City council lands on 2022 budget
Altoona plan accounts for new ARP funds with no tax increase
City Manager Omar Strohm Monday proposed a $35 million budget for next year that would require no tax increase — even though it calls for spending $2.2 million more than this year’s budget.
The extra money would come from Altoona’s $39 million American Rescue Plan allocation, which would pay for “reconstituting” most of the positions eliminated by last year’s budget, which was passed under the expectation that COVID-19 would severely depress this year’s revenues.
The city plans to use the ARP money to pay for the next three years for five additional officers and a deputy chief in the police department, two additional firefighters, a deputy chief and an administrative support employee in the fire department and an electrical lineman and engineering technician in the Public Works Department, according to Strohm.
Strohm proposed the restorations not simply “because we can,” but because there have been difficulties dealing with the position losses, he told council.
Since the cuts, some work is not being performed or is being performed only with a “high level of overtime,” Strohm said.
In the fire department, the union contract requires a minimum number of firefighters on every shift, and excess overtime is currently needed to fill that requirement, Strohm said.
In the police department, management is having a hard time keeping enough officers on the street, and that is likewise requiring excess overtime, Strohm said.
In public works, the lack of the electrical lineman means the electrical crew is down to three, making it impossible to do a pair of two-person jobs simultaneously, Strohm said.
Strohm has also proposed to restore the post of community development director.
The director’s post was one of many cuts at the beginning of the year in the Community Development Department.
Strohm also proposed to restore the post of part-time legislative aide in the mayor’s office and to create the new position of utility cut manager.
Utilities, including Peoples Natural Gas and the Altoona Water Authority, combine to make 600 street cuts annually, and the city manages those “through a hodgepodge of people working when they can,” Strohm said.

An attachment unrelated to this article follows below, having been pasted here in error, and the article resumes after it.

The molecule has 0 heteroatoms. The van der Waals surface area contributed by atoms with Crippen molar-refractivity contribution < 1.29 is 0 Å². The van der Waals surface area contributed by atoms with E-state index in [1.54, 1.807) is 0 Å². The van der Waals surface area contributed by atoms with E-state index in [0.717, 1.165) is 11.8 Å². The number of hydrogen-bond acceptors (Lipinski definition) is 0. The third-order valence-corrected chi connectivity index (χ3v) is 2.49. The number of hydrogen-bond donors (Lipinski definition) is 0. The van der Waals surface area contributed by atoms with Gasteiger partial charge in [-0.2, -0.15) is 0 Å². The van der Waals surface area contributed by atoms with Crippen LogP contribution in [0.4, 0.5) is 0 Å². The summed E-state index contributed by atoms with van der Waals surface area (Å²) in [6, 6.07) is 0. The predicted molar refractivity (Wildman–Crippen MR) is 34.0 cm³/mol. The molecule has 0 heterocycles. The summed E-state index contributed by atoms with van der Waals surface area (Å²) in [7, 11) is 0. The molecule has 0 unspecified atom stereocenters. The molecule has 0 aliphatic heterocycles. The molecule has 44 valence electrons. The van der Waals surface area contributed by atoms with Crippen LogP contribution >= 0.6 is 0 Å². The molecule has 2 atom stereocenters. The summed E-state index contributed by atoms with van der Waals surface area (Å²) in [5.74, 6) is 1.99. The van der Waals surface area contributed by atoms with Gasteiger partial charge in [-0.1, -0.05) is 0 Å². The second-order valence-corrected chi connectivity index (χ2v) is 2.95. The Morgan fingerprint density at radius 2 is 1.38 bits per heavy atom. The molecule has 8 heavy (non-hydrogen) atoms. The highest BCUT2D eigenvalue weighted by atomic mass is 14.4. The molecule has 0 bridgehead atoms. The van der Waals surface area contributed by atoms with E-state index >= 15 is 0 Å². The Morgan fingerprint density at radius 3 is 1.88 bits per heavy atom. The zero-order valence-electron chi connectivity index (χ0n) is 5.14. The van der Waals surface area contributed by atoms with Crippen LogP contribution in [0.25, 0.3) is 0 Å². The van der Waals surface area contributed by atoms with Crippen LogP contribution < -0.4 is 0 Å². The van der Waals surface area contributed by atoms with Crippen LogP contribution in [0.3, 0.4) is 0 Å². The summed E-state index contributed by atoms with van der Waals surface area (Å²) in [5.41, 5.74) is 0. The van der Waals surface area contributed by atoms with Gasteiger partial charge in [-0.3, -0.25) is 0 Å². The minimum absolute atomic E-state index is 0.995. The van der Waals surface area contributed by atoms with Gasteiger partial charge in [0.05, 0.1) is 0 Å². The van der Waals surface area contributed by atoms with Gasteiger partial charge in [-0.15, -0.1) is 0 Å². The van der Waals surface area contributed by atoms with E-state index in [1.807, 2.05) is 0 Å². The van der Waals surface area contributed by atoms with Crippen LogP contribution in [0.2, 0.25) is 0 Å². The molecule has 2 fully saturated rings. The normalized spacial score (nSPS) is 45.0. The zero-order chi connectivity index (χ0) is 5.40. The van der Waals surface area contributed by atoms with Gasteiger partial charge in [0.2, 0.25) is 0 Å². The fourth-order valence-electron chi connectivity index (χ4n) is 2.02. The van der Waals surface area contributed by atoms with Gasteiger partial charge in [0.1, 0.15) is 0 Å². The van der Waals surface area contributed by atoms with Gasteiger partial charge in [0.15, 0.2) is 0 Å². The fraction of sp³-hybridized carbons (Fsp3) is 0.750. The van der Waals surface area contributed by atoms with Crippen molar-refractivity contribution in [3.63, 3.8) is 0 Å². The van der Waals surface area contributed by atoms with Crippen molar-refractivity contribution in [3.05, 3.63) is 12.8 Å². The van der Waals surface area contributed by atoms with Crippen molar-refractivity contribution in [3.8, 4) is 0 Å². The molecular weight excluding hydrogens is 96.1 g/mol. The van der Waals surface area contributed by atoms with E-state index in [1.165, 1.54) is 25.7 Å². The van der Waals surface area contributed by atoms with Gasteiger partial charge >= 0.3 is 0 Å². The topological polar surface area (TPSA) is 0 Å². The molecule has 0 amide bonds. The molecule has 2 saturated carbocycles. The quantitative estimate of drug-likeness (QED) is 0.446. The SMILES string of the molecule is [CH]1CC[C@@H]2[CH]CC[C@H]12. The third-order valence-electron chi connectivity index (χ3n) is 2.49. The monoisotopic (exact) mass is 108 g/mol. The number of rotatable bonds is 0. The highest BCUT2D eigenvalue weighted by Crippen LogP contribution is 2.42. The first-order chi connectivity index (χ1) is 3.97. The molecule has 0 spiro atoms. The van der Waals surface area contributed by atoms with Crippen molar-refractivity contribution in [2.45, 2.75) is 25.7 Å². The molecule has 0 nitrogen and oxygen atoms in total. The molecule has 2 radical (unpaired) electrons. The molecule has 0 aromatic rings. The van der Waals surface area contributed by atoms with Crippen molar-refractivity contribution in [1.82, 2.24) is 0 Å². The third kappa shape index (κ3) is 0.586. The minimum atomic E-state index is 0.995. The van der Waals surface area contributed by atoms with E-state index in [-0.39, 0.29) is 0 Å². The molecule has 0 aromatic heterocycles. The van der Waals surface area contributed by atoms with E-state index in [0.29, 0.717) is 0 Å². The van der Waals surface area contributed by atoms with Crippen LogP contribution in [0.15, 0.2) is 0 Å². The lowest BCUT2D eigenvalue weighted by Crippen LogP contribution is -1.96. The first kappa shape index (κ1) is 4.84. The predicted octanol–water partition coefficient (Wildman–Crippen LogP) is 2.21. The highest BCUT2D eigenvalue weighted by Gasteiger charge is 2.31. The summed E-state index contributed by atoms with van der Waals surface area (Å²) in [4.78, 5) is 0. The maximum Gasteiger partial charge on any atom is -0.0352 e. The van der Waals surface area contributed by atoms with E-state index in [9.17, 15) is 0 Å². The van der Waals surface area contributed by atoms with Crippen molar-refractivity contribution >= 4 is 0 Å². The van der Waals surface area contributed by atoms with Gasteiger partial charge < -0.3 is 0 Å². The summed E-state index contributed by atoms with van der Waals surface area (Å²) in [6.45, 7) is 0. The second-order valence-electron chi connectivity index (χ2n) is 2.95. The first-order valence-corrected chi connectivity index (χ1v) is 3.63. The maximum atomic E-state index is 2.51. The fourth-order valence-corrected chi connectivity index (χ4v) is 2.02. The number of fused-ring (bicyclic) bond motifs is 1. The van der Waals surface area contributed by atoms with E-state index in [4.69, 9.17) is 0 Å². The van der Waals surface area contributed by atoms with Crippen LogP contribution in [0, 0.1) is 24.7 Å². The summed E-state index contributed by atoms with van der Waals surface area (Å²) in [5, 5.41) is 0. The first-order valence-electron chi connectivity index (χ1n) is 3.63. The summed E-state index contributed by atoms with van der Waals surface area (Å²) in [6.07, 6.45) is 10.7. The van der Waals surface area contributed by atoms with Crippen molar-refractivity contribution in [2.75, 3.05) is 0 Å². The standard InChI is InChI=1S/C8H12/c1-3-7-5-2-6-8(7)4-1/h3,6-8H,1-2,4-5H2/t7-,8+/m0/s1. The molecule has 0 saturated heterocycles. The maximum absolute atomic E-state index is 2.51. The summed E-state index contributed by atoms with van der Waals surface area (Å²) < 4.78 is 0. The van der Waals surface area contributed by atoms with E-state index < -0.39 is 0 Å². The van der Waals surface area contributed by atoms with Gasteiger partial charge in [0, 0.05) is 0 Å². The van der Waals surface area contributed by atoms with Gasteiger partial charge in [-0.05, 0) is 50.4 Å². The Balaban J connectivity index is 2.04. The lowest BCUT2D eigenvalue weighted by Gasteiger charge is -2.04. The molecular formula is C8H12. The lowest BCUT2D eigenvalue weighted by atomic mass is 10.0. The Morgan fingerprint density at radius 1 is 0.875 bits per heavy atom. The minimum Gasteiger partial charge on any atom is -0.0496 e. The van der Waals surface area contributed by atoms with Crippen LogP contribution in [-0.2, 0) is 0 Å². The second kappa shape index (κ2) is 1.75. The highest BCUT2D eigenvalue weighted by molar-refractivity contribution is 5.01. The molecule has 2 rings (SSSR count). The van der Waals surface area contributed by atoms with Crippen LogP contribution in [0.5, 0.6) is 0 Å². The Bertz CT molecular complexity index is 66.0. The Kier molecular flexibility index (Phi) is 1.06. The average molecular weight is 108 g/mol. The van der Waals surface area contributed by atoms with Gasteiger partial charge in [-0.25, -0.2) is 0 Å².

The current situation leads to employees “chasing our tail,” said Public Works Director Nate Kissell. “It’s frustrating,” he said.
Issues include finding out whom to contact in the utility companies and cuts that are made in freshly paved streets.
The manager would track all cuts from initial interaction with utility companies to repaving, officials said.
The city would raise the utility cut fee to offset the cost of the new post.
Strohm also proposed adjusting the pay scale for department heads, bringing one department head whose pay is “lagging” up to a level commensurate with the others.
That department head adjustment would account for the expected retirement next year of one veteran department head, because there would be overlap between that employee’s leaving and his replacement’s starting, Strohm said.
At the suggestion of Councilman Jesse Ickes, the budget may include money for a salary study for the 19 city posts not represented by a union.
A previous budget allocated $14,000 for such a study, but the cost has likely escalated, Strohm said.
The city has had difficulty trying to hire a finance director and a human resources director, and the offered salaries may not be high enough, Strohm said.
In both cases, “there was not a solid response” to advertisements for the posts, Strohm said, noting there is “a limited group of qualified candidates.”
Strohm has also proposed increasing the city’s contribution to its pension funds by $100,000 to $807,000.
That figure is 17.5 percent of payroll, he said.
Coupled with the annual state subsidy, the allocation will enable the city to meet or exceed its minimum municipal obligation for 2022, Strohm said.
Council will introduce a budget ordinance in November and adopt the ordinance in December.
Mirror Staff Writer William Kibler is at 814-949-7038.